A free daily digest of the biggest news stories of the day - and the best features from our website
Thank you for signing up to TheWeek. You will receive a verification email shortly.
There was a problem. Please refresh the page and try again.
Additional charges have been filed against former President Donald Trump in his classified documents case, including attempting to alter, destroy, mutilate or conceal evidence.
Trump brought classified documents from the White House to Mar-a-Lago, his private club and residence in Florida, at the conclusion of his presidency. In June, he was charged with 37 federal counts, including illegal retention of national defense information and conspiracy to obstruct justice. His valet, Walt Nauta, was charged with six counts, including conspiracy to obstruct justice and concealing records. Both men pleaded not guilty.
On Thursday, federal prosecutors unsealed charges against a third defendant, Carlos De Oliveira, the head of maintenance at Mar-a-Lago. Surveillance footage captured in June 2022 showed De Oliveira moving boxes into a Mar-a-Lago storage room in the days between a grand jury issuing a subpoena for Trump to return all classified documents and federal prosecutors visiting the property, The New York Times reported. Prosecutors also found that later in the month, after a subpoena was issued to the Trump Organization for surveillance footage shot near the storage room, De Olivera called the Mar-a-Lago information technology worker who oversaw camera footage.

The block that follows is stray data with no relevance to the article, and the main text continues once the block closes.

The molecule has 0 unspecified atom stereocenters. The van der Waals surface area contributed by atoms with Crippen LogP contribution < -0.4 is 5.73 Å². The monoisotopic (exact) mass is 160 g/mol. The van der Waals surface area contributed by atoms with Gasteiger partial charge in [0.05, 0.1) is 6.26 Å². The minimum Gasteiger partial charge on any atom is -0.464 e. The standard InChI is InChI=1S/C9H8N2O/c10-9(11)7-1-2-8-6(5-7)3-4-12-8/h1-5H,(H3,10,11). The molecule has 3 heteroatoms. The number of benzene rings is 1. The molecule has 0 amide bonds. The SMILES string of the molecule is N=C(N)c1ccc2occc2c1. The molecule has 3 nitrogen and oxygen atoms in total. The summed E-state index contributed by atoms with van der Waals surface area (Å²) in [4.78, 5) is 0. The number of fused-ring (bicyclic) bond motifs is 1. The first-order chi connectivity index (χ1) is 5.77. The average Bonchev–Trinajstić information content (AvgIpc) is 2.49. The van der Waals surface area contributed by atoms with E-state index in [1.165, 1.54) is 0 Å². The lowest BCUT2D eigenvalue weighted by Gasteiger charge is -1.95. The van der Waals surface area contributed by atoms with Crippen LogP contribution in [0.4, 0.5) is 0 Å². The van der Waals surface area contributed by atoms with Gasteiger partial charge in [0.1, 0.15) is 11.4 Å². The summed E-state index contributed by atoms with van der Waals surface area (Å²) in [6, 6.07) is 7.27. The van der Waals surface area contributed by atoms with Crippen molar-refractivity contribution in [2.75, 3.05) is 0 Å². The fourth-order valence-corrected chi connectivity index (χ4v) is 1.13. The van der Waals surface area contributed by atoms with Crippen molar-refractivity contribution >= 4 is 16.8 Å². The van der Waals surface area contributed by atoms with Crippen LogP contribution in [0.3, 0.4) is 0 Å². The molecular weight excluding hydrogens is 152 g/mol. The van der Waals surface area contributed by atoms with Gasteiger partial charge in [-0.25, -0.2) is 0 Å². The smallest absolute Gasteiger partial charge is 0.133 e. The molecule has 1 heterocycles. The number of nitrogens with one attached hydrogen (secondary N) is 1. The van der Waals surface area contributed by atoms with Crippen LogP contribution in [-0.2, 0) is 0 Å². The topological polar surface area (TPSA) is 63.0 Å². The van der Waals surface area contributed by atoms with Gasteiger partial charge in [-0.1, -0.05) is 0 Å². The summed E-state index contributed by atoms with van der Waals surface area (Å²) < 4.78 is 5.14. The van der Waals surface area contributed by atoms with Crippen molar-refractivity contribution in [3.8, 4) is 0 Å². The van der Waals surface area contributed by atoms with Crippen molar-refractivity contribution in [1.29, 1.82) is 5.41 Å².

Subscribe to The Week
Escape your echo chamber. Get the facts behind the news, plus analysis from multiple perspectives.
The updated indictment alleges that at the request of Trump, De Oliveira asked the IT employee to "delete security camera footage" at Mar-a-Lago in order to "prevent the footage from being provided to a federal grand jury." De Oliveira received an additional charge of lying to the FBI, after telling agents during a January interview that he did not see the boxes being moved or help move them.
Continue reading for free
We hope you're enjoying The Week's refreshingly open-minded journalism.
Subscribed to The Week? Register your account with the same email as your subscription.